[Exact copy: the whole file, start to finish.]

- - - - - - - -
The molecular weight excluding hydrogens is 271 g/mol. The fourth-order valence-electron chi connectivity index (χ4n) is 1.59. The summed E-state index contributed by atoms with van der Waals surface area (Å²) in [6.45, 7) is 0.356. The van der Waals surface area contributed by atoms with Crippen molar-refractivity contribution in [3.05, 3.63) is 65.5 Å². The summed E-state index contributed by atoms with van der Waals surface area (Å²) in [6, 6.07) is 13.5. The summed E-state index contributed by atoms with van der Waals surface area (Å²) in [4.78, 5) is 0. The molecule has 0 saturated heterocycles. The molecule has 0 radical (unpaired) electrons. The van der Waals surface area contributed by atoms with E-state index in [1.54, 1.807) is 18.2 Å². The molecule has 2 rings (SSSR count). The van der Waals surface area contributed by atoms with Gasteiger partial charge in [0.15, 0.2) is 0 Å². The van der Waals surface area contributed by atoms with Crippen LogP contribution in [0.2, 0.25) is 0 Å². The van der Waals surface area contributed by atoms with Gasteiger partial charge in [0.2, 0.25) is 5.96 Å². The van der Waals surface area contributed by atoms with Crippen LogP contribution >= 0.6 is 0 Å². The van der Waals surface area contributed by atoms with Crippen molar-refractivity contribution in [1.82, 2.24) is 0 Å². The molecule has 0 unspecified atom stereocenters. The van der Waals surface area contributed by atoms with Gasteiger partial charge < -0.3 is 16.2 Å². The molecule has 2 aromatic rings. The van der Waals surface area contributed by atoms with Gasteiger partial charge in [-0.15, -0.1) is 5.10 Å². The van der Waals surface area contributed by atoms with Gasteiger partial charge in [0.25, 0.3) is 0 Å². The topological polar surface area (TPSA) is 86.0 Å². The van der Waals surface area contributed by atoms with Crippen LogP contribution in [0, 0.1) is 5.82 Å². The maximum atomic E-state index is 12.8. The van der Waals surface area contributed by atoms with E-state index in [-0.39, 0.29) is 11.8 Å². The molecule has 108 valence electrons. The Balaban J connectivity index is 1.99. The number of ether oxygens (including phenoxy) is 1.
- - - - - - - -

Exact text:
The molecular weight excluding hydrogens is 271 g/mol. The fourth-order valence-electron chi connectivity index (χ4n) is 1.59. The summed E-state index contributed by atoms with van der Waals surface area (Å²) in [6.45, 7) is 0.356. The van der Waals surface area contributed by atoms with Crippen molar-refractivity contribution in [3.05, 3.63) is 65.5 Å². The summed E-state index contributed by atoms with van der Waals surface area (Å²) in [6, 6.07) is 13.5. The summed E-state index contributed by atoms with van der Waals surface area (Å²) in [4.78, 5) is 0. The molecule has 0 saturated heterocycles. The molecule has 0 radical (unpaired) electrons. The van der Waals surface area contributed by atoms with E-state index in [1.54, 1.807) is 18.2 Å². The molecule has 2 rings (SSSR count). The van der Waals surface area contributed by atoms with Gasteiger partial charge in [0.15, 0.2) is 0 Å². The van der Waals surface area contributed by atoms with Crippen LogP contribution in [0.2, 0.25) is 0 Å². The van der Waals surface area contributed by atoms with Gasteiger partial charge in [0.2, 0.25) is 5.96 Å². The van der Waals surface area contributed by atoms with Crippen LogP contribution >= 0.6 is 0 Å². The van der Waals surface area contributed by atoms with Crippen molar-refractivity contribution in [1.82, 2.24) is 0 Å². The molecule has 0 unspecified atom stereocenters. The van der Waals surface area contributed by atoms with Gasteiger partial charge < -0.3 is 16.2 Å². The molecule has 2 aromatic rings. The van der Waals surface area contributed by atoms with Gasteiger partial charge in [-0.15, -0.1) is 5.10 Å². The van der Waals surface area contributed by atoms with Gasteiger partial charge in [0.25, 0.3) is 0 Å². The topological polar surface area (TPSA) is 86.0 Å². The van der Waals surface area contributed by atoms with Crippen LogP contribution in [0, 0.1) is 5.82 Å². The maximum atomic E-state index is 12.8. The van der Waals surface area contributed by atoms with E-state index in [-0.39, 0.29) is 11.8 Å². The molecule has 108 valence electrons. The Balaban J connectivity index is 1.99. The number of ether oxygens (including phenoxy) is 1.